What are stakeholders saying about the National Energy Guarantee?

03.08.18 By

In response to the draft detailed design of the proposed National Energy Guarantee (NEG) in June, the Federal Government received more than  60 submissions from a broad range of stakeholders from the energy, business, agriculture, environment and community sectors, each providing feedback.

The Climate Council’s submission can be found here.

Among the submissions, many expressed serious concerns over the proposed emissions reduction target under the planned NEG. The NEG’s electricity emissions target of 26% below 2005 levels by 2030 is woefully inadequate and will mean Australia will fail to effectively tackle the urgent threat of climate change. Furthermore, the NEG lacks any emissions reduction targets beyond 2030, and provides no credible pathway to reaching zero emissions in the electricity sector well before 2050.

As many critics of the NEG have rightly noted, a reduction of 26% requires other sectors of the economy such as transport and agriculture to significantly reduce greenhouse gas pollution levels. Yet, without any viable pathways for many of these sectors to significantly reduce pollution by 2030, Australia will likely fail to meet the Paris Agreement unless the emissions reduction target for the electricity sector increases to at least 60% by 2030.

The Climate Council has analysed the impact that a 26% emissions reduction target for electricity would have on other sectors here.

A broad range of stakeholders share the Climate Council’s concerns about the emissions target, including Origin Energy, the Australian Council of Social Service (ACOSS), ACCIONA, the Australian Academy of Technology and Engineering (ATSE), Energy Developments, Infigen, Enel Green Power and the Australian Council of Trade Unions.

Energy company Origin called for “more ambitious targets” and longer term targets extending beyond 2030, placing Australia on track to reach its goal of zero emissions by 2050 and also sending a clear signal to investors.

Similarly, the ATSE raised concerns over the policy’s effect on investment, stating that “The electricity sector makes investments that have long pay back periods and life spans, and the emissions guarantee requires a long term trajectory to allow the sector to plan for the future”.

This issue was also emphasised by the Property Council, that recommended emissions reductions be set out to 2050 to allow for “increased ambition and faster decarbonisation”. In addition, the Property Council commented that the building sector’s commitment to net zero emissions is strongly dependent on a clean electricity grid, stating that the electricity sector  provides pathways for other sectors to reduce emissions, including the built environment and transport”.

Yet, the Federal Government’s NEG implies no plan beyond 2030 in achieving net zero emissions, nor has the Federal Government provided any insight on how other sectors can achieve their 26% share of emission reductions. As a result, the current proposed NEG not only increases uncertainty to investors, but raises the question: how will the remainder of Australia’s emission reductions be allocated to other sectors of the economy?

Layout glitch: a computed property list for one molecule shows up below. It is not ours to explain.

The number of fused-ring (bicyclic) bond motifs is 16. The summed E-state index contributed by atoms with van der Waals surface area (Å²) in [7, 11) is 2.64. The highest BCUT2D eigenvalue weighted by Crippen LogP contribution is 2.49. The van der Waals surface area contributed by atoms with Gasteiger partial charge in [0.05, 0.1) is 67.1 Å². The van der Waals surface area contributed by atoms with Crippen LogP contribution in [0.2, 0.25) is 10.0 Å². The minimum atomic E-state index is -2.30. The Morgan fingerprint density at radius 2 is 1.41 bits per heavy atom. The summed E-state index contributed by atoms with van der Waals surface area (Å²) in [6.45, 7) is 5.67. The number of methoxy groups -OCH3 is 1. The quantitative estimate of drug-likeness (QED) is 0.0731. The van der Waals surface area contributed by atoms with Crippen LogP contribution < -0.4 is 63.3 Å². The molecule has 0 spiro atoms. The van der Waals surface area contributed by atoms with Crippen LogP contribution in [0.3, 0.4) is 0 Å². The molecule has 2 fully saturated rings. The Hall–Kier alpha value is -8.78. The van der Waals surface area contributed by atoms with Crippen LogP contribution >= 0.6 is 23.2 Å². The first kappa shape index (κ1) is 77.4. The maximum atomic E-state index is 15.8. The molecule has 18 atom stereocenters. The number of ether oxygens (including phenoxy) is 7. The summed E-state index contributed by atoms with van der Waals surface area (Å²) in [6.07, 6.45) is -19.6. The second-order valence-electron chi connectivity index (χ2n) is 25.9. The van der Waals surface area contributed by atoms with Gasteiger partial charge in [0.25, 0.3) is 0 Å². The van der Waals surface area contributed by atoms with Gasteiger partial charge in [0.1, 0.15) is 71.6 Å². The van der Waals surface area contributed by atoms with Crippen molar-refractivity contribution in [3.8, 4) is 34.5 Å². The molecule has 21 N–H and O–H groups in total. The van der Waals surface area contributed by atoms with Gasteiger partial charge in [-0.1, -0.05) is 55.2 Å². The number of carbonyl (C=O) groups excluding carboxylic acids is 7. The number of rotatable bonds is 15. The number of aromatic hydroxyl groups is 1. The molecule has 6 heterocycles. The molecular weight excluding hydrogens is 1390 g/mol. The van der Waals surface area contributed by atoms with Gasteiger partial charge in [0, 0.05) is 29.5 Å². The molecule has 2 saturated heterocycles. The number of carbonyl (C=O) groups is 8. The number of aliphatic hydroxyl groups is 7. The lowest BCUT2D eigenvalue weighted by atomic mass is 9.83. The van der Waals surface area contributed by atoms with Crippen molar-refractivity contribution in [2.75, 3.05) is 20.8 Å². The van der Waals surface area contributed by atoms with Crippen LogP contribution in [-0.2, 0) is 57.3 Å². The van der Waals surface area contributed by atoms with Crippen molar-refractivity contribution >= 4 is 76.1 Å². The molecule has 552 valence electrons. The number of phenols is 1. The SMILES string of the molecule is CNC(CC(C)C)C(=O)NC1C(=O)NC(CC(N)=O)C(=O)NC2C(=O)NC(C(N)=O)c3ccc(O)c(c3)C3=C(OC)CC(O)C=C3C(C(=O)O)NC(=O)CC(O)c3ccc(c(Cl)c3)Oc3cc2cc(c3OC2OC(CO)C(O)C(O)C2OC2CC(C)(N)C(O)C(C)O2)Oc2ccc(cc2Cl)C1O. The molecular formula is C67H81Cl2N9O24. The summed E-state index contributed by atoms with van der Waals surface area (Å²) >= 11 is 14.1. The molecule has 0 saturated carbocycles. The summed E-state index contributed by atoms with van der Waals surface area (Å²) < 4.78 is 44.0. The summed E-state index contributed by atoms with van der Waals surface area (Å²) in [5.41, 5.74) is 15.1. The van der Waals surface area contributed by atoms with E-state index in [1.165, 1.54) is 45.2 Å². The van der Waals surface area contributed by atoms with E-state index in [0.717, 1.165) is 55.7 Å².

Similarly, renewable energy company, Infigen submitted that “the government’s proposed approach risks locking out some of the lowest emissions abatement options to meet the overall national target,” a point that has been echoed by several other key stakeholders such as the Investor Group on Climate Change, the National Farmers Federation, and Tilt Renewables.

Identifying that the cost of renewable energy generation and storage has now fallen to the extent that these technologies currently offer the most cost effective method to reduce Australia’s emissions in the electricity sector, reducing the emissions reduction burden on the broader economy. In addition, the National Farmers Federation voiced their support to ramp up the NEG’s emissions reduction target expressing that given the current trajectory of the electricity sector, opportunities for further emission reduction are available”.

These stakeholder submissions were consistent with concerns raised during the NEG’s draft design phase.

The woefully inadequate emissions reduction target proposed under the NEG not only represents a failure to effectively address the urgent threat of climate change, but also carries with it the potential to produce catastrophic spillover effects for the broader economy and environment.

In fact, the NEG does not have broad-scale support from stakeholders, with 35 out of 65 (54%) submissions raising concerns about the policy and highlighting the capacity of the electricity sector to reduce emissions by more than 26%.

Ultimately, the Federal Government must acknowledge the electricity sector’s ability to transition to clean, affordable, reliable renewable energy and cut emissions at a faster rate than other sectors of the economy.